MSP evidence missing in 10 cases
Traverse City Record-Eagle, record-eagle.com
BYLINE: MICHELLE MERLIN
Traverse City, MI
TRAVERSE CITY — About $9,666 is missing from evidence lockers at the Michigan State Police Cadillac Post, an official involved in the investigation said.
State police Detective Sgt. Rob Davis said 10 criminal cases were impacted and none of the post’s 22 troopers are suspects in the ongoing investigation.
Davis spoke at a hearing today about Aubrey Earl Rye Jr., a man accused of armed robbery and taking about $1,400 in cash from the Interlochen Wendy’s restaurant. The money, stored as evidence in a locker at the state police’s Cadillac post, is missing.
Rye’s attorney Randy Smith argued that the missing money — and the failure of state police to provide certain information about their investigation — cast aspersions on the agency's credibility.
“It certainly pertains to the believability or credibility of anyone in the state police office who wants to testify,” Smith said.
Grand Traverse County Prosecutor Bob Cooney said the issue of missing money is not relevant to the case because none of the troopers involved in Rye's arrest are suspects.
Thirteenth Circuit Court Judge Philip Rodgers agreed to ask state police to provide him with a draft of the incomplete investigation report, which he would first review in private. He also said the missing money would be fair game for Rye's trial.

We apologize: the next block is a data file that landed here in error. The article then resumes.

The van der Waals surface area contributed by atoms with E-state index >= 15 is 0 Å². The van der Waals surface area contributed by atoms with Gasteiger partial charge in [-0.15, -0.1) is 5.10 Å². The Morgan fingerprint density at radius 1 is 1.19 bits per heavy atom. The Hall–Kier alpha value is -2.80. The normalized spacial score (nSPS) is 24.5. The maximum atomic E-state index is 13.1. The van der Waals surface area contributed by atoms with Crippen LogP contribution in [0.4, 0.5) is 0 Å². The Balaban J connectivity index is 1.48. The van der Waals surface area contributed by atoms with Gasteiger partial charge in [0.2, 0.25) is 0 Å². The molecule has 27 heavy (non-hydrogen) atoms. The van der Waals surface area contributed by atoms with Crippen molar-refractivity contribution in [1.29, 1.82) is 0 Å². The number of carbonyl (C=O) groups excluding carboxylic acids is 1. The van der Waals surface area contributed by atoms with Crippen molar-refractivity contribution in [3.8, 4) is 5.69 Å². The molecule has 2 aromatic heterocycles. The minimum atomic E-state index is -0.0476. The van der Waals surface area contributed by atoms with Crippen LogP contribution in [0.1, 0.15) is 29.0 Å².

“Witnesses will testify (the money) was taken from this gentleman during the course of the arrest. Whether or not jurors choose to believe that will also be able to reflect on the fact that it wasn’t kept very safely and is gone,” Rodgers said. “That’s why money shouldn’t go missing.”
Rodgers also expressed concern that state police hadn’t reviewed the financial history, including taxes, debts, and gambling and drug habits, of the police witnesses in Rye’s case and their families.
Davis said the money evidence initially is placed in a temporary locker and then moved to a “drug locker,” where money and drug evidence is stored.
“What it is is a filing cabinet and it’s got a steel device that goes down through and that’s padlocked,” Davis said. He said 10 people have keys to the drug locker room, and then a key to the locker is stored in the room.
Davis would not provide other details about the investigation, such as whether the locker was broken or whether a key was used, because it is ongoing.
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